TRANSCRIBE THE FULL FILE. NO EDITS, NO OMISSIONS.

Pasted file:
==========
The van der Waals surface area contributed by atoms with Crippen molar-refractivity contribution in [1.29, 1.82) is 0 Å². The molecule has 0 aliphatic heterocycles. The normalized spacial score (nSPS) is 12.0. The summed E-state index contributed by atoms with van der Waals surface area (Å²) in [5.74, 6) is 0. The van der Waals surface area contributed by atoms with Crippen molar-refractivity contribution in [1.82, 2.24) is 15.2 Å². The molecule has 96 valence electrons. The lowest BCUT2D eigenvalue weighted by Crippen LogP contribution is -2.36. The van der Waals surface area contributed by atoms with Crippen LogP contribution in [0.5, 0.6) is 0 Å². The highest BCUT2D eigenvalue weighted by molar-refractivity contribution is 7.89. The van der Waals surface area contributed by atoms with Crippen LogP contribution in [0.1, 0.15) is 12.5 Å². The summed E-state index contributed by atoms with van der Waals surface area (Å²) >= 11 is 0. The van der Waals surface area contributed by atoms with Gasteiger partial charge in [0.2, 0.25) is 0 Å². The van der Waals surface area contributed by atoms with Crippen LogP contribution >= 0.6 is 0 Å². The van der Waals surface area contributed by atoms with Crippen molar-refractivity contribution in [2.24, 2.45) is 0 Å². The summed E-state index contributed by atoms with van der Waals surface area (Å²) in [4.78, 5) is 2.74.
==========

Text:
The van der Waals surface area contributed by atoms with Crippen molar-refractivity contribution in [1.29, 1.82) is 0 Å². The molecule has 0 aliphatic heterocycles. The normalized spacial score (nSPS) is 12.0. The summed E-state index contributed by atoms with van der Waals surface area (Å²) in [5.74, 6) is 0. The van der Waals surface area contributed by atoms with Crippen molar-refractivity contribution in [1.82, 2.24) is 15.2 Å². The molecule has 96 valence electrons. The lowest BCUT2D eigenvalue weighted by Crippen LogP contribution is -2.36. The van der Waals surface area contributed by atoms with Crippen LogP contribution in [0.5, 0.6) is 0 Å². The highest BCUT2D eigenvalue weighted by molar-refractivity contribution is 7.89. The van der Waals surface area contributed by atoms with Crippen LogP contribution in [0.1, 0.15) is 12.5 Å². The summed E-state index contributed by atoms with van der Waals surface area (Å²) >= 11 is 0. The van der Waals surface area contributed by atoms with Gasteiger partial charge in [0.2, 0.25) is 0 Å². The van der Waals surface area contributed by atoms with Crippen LogP contribution >= 0.6 is 0 Å². The van der Waals surface area contributed by atoms with Crippen molar-refractivity contribution in [2.24, 2.45) is 0 Å². The summed E-state index contributed by atoms with van der Waals surface area (Å²) in [4.78, 5) is 2.74.